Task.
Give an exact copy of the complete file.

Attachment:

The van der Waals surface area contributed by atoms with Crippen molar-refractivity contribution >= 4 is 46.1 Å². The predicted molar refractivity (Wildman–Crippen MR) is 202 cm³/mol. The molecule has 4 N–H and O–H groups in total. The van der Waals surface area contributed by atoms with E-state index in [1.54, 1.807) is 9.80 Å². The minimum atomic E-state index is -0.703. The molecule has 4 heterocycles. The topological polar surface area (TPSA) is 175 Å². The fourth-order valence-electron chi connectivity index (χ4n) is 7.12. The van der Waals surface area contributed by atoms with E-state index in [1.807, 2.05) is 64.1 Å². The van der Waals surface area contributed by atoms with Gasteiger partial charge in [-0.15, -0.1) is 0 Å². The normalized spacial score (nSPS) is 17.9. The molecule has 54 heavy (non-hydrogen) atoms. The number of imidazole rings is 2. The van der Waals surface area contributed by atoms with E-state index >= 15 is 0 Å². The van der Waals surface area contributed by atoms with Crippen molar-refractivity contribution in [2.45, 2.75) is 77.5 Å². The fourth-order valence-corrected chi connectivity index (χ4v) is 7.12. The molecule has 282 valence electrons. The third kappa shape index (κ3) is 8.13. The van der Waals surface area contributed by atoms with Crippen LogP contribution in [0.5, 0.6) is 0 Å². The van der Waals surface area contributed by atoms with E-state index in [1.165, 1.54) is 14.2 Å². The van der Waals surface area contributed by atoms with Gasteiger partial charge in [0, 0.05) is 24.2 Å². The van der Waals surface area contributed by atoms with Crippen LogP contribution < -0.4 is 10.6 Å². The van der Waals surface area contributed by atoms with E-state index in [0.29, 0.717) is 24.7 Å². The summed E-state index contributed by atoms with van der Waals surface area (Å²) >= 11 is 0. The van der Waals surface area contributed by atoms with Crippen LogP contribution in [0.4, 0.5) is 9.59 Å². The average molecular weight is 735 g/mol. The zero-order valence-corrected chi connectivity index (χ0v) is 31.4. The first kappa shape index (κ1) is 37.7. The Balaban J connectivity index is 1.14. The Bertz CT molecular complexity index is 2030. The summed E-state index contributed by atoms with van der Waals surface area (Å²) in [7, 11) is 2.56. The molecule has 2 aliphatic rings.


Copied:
The van der Waals surface area contributed by atoms with Crippen molar-refractivity contribution >= 4 is 46.1 Å². The predicted molar refractivity (Wildman–Crippen MR) is 202 cm³/mol. The molecule has 4 N–H and O–H groups in total. The van der Waals surface area contributed by atoms with E-state index in [1.54, 1.807) is 9.80 Å². The minimum atomic E-state index is -0.703. The molecule has 4 heterocycles. The topological polar surface area (TPSA) is 175 Å². The fourth-order valence-electron chi connectivity index (χ4n) is 7.12. The van der Waals surface area contributed by atoms with E-state index in [1.807, 2.05) is 64.1 Å². The van der Waals surface area contributed by atoms with Gasteiger partial charge in [-0.15, -0.1) is 0 Å². The normalized spacial score (nSPS) is 17.9. The molecule has 54 heavy (non-hydrogen) atoms. The number of imidazole rings is 2. The van der Waals surface area contributed by atoms with E-state index >= 15 is 0 Å². The van der Waals surface area contributed by atoms with Crippen molar-refractivity contribution in [2.45, 2.75) is 77.5 Å². The fourth-order valence-corrected chi connectivity index (χ4v) is 7.12. The molecule has 282 valence electrons. The third kappa shape index (κ3) is 8.13. The van der Waals surface area contributed by atoms with Crippen LogP contribution in [0.5, 0.6) is 0 Å². The van der Waals surface area contributed by atoms with E-state index in [1.165, 1.54) is 14.2 Å². The van der Waals surface area contributed by atoms with Gasteiger partial charge in [0, 0.05) is 24.2 Å². The van der Waals surface area contributed by atoms with Crippen LogP contribution < -0.4 is 10.6 Å². The van der Waals surface area contributed by atoms with E-state index in [0.29, 0.717) is 24.7 Å². The summed E-state index contributed by atoms with van der Waals surface area (Å²) >= 11 is 0. The van der Waals surface area contributed by atoms with Crippen LogP contribution in [0.4, 0.5) is 9.59 Å². The average molecular weight is 735 g/mol. The zero-order valence-corrected chi connectivity index (χ0v) is 31.4. The first kappa shape index (κ1) is 37.7. The Balaban J connectivity index is 1.14. The Bertz CT molecular complexity index is 2030. The summed E-state index contributed by atoms with van der Waals surface area (Å²) in [7, 11) is 2.56. The molecule has 2 aliphatic rings.